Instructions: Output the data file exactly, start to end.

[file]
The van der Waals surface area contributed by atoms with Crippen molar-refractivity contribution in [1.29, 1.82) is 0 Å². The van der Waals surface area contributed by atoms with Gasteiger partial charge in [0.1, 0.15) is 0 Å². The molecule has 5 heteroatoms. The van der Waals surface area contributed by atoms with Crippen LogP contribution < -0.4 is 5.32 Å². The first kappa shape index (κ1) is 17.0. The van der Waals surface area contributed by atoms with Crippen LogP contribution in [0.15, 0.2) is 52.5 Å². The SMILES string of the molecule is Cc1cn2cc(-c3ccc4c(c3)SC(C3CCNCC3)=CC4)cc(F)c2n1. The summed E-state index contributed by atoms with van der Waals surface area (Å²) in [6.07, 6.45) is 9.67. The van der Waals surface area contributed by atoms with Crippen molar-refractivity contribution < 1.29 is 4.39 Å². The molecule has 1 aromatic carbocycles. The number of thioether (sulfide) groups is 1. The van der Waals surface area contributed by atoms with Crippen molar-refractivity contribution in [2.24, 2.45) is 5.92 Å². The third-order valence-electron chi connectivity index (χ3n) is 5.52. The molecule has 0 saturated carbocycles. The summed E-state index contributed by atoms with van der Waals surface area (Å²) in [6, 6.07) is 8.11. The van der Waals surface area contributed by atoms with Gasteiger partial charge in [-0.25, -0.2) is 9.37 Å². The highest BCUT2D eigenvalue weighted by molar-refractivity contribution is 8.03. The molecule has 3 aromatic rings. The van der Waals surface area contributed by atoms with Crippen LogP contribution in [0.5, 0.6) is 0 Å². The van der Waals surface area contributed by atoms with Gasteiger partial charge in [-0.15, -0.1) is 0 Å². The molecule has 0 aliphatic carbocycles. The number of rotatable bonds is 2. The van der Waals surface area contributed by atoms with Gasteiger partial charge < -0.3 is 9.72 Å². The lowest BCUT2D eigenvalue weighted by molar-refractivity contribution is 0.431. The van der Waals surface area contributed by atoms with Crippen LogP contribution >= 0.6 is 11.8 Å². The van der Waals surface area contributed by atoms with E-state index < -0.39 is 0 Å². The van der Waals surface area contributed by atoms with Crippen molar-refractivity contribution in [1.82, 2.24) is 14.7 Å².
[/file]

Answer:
The van der Waals surface area contributed by atoms with Crippen molar-refractivity contribution in [1.29, 1.82) is 0 Å². The van der Waals surface area contributed by atoms with Gasteiger partial charge in [0.1, 0.15) is 0 Å². The molecule has 5 heteroatoms. The van der Waals surface area contributed by atoms with Crippen LogP contribution < -0.4 is 5.32 Å². The first kappa shape index (κ1) is 17.0. The van der Waals surface area contributed by atoms with Crippen LogP contribution in [0.15, 0.2) is 52.5 Å². The SMILES string of the molecule is Cc1cn2cc(-c3ccc4c(c3)SC(C3CCNCC3)=CC4)cc(F)c2n1. The summed E-state index contributed by atoms with van der Waals surface area (Å²) in [6.07, 6.45) is 9.67. The van der Waals surface area contributed by atoms with Crippen molar-refractivity contribution < 1.29 is 4.39 Å². The molecule has 1 aromatic carbocycles. The number of thioether (sulfide) groups is 1. The van der Waals surface area contributed by atoms with Crippen molar-refractivity contribution in [2.24, 2.45) is 5.92 Å². The third-order valence-electron chi connectivity index (χ3n) is 5.52. The molecule has 0 saturated carbocycles. The summed E-state index contributed by atoms with van der Waals surface area (Å²) in [6, 6.07) is 8.11. The van der Waals surface area contributed by atoms with Gasteiger partial charge in [-0.25, -0.2) is 9.37 Å². The highest BCUT2D eigenvalue weighted by molar-refractivity contribution is 8.03. The molecule has 3 aromatic rings. The van der Waals surface area contributed by atoms with Crippen LogP contribution in [0.5, 0.6) is 0 Å². The van der Waals surface area contributed by atoms with Gasteiger partial charge in [-0.15, -0.1) is 0 Å². The molecule has 0 aliphatic carbocycles. The number of rotatable bonds is 2. The van der Waals surface area contributed by atoms with Gasteiger partial charge < -0.3 is 9.72 Å². The lowest BCUT2D eigenvalue weighted by molar-refractivity contribution is 0.431. The van der Waals surface area contributed by atoms with Crippen LogP contribution >= 0.6 is 11.8 Å². The van der Waals surface area contributed by atoms with E-state index < -0.39 is 0 Å². The van der Waals surface area contributed by atoms with Crippen molar-refractivity contribution in [1.82, 2.24) is 14.7 Å².